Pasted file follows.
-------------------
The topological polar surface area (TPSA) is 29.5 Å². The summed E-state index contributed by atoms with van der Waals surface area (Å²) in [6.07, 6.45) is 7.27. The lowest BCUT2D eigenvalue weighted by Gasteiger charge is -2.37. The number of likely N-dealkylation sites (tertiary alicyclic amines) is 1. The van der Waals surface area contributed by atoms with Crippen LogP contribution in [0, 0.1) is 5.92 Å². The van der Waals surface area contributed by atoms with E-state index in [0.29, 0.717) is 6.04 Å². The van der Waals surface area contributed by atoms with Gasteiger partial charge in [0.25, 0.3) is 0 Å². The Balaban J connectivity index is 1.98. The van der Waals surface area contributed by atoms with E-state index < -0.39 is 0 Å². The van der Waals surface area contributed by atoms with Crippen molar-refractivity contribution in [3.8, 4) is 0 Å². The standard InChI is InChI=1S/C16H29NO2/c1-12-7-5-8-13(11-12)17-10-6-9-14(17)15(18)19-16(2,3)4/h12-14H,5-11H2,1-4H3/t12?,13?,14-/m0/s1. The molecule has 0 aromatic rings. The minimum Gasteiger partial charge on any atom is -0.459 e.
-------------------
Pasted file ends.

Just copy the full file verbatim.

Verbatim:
The topological polar surface area (TPSA) is 29.5 Å². The summed E-state index contributed by atoms with van der Waals surface area (Å²) in [6.07, 6.45) is 7.27. The lowest BCUT2D eigenvalue weighted by Gasteiger charge is -2.37. The number of likely N-dealkylation sites (tertiary alicyclic amines) is 1. The van der Waals surface area contributed by atoms with Crippen LogP contribution in [0, 0.1) is 5.92 Å². The van der Waals surface area contributed by atoms with E-state index in [0.29, 0.717) is 6.04 Å². The van der Waals surface area contributed by atoms with Gasteiger partial charge in [0.25, 0.3) is 0 Å². The Balaban J connectivity index is 1.98. The van der Waals surface area contributed by atoms with E-state index < -0.39 is 0 Å². The van der Waals surface area contributed by atoms with Crippen molar-refractivity contribution in [3.8, 4) is 0 Å². The standard InChI is InChI=1S/C16H29NO2/c1-12-7-5-8-13(11-12)17-10-6-9-14(17)15(18)19-16(2,3)4/h12-14H,5-11H2,1-4H3/t12?,13?,14-/m0/s1. The molecule has 0 aromatic rings. The minimum Gasteiger partial charge on any atom is -0.459 e.